Persons who are not lawfully appointed as trustees or who do not act as a trustee may still become personally liable if they receive trust property in Breach of Trust or if they assist a trustee to commit a fraudulent Breach of Trust.
The law on “accessorial liability” derives from Barnes v Addy
The first limb of Barnes v Addy is known as “knowing receipt”.
The second limb of Barnes v Addy is known as “knowing assistance”.
The second limb of Barnes v Addy is especially relevant to those provide services to the trust such as auditors and actuaries.
The second limb of Barnes v Addy is also especially relevant to the Directors of corporate Trustees.
The first and second limbs on Barnes v Addy were considered by the New South Wales Court of Appeal in Simmons v New South Wales Trustee and Guardian  NSWCA 405
The First Limb of Barnes v Addy
In Farah at  the High Court defined the first limb of Barnes v Addy in this way:
“Persons who receive trust property become chargeable if it is established that they have received it with notice of the trust.”
The High Court also accepted, in the absence of any argument to the contrary, that a claim under the first limb of Barnes v Addy may be made against not only a trustee who misapplies trust property, but also a fiduciary who deals with property, in respect of which he or she owes fiduciary obligations, in breach of such obligations: Farah at .
The elements of a claim under the first limb of Barnes v Addy may be taken to be:
The authorities which may be taken to establish element (4) above, include: Hancock Family Memorial Foundation Ltd v Porteous  WASC 55; 32 ACSR 124 at 142 (Anderson J); Spangaro v Corporate Investment Australia Funds Management Ltd  FCA 1025; 47 ACSR 285 at  (Finkelstein J); Grimaldi v Chameleon Mining NL (No 2)  FCAFC 6; 200 FCR 296 at , -; Imobilari Pty Ltd v Opes Prime Stockbroking Ltd  FCA 1920 at ; and Bell Group Ltd (In Liq) v Westpac Banking Corporation (No 9) (Bell Group (No 9))  WASC 239; 70 ACSR 1 at  (Owen J).
Although Farah did not consider the categories of knowledge sufficient to attract liability under element (4) of the first limb of Barnes v Addy, it may be accepted that the knowledge required is:
The authorities which have accepted that the above categories of knowledge are sufficient include: Kalls Enterprises Pty Ltd (in liq) v Balaglow  NSWCA 191; 63 ACSR 557 at  (Giles JA; Ipp and Basten JJA agreeing); Hancock Family Memorial Foundation Ltd v Porteous at 142; Grimaldi v Chameleon Mining NL (No 2) at -. See also Westpac Banking Corporation v Bell Group Ltd (In Liq) (No 3)  WASCA 157; 44 WAR 1 at , when approving the view to which Owen J came at first instance in Bell Group Ltd (No 9) at .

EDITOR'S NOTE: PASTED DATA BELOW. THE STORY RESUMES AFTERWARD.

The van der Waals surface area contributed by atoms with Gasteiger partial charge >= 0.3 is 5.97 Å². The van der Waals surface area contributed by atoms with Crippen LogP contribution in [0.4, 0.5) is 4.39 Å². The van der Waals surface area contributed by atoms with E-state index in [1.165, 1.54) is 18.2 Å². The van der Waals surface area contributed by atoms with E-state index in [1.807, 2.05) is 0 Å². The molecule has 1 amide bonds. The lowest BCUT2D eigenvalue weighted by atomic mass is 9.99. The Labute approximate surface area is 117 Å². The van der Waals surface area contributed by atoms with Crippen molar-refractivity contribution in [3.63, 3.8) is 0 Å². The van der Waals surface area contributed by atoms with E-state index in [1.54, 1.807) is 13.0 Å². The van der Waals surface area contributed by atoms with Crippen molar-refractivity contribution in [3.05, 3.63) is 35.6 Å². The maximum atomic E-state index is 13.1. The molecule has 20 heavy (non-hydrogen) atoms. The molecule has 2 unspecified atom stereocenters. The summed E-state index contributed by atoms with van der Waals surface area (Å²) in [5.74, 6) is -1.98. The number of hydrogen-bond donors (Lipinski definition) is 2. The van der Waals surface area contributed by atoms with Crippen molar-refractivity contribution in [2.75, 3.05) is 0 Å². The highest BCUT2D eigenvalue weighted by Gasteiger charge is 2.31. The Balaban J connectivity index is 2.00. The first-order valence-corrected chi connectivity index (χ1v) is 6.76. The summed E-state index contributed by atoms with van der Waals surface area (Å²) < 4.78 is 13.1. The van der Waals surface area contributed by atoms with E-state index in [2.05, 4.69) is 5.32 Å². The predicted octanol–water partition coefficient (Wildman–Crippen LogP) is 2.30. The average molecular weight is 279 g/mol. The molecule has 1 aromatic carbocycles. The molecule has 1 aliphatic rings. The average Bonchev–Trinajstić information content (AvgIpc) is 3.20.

On the other hand, those authorities also establish that mere knowledge of circumstances which would put an honest and reasonable person on inquiry is not sufficient to establish liability for knowing receipt.
The Second Limb of Barnes v Addy
In New Cap Reinsurance Corporation Ltd v General Cologne Re Australia Ltd  NSWSC 781 at , Young CJ in Eq stated in the context of a pleading dispute: “It is essential to plead the elements of the second limb in Barnes v Addy which Jacobs, Law of Trusts (6th ed, 1997, Butterworths) at  sets out as:
Thus, for the purposes of pleading a second limb claim, the categories of knowledge are:
Farah also established that liability under the second limb of Barnes v Addy is confined to cases where the breach of fiduciary duty amounts to a “dishonest and fraudulent design”: see the analysis by Leeming JA (with whom I agreed) in Hasler v Singtel Optus Pty Ltd (Hasler v Singtel Optus)  NSWCA 266 at - . Farah requires that such an allegation ought to be pleaded and sufficiently particularised: at . For present purposes, what is meant by the phrase “dishonest and fraudulent design” is succinctly explained in the following paragraphs of the judgment of Leeming JA in Hasler v Singtel Optus:“ The short point is that Lord Selborne’s formulation avoids the potential for dispute as to the meaning of “fraud” in equity, by requiring that there must also be dishonesty on the part of the fiduciary.
 Dishonesty amounts to a transgression of ordinary standards of honest behaviour. It is not necessary to say anything else by way of elaboration, save to confirm that it is not necessary to demonstrate that the person thought about what those standards were. (I have paraphrased Lord Hoffmann’s account in Barlow Clowes International Ltd (in liq) v Eurotrust International Ltd  1 All ER 333 at .)”
This tab updated on 18 March 2015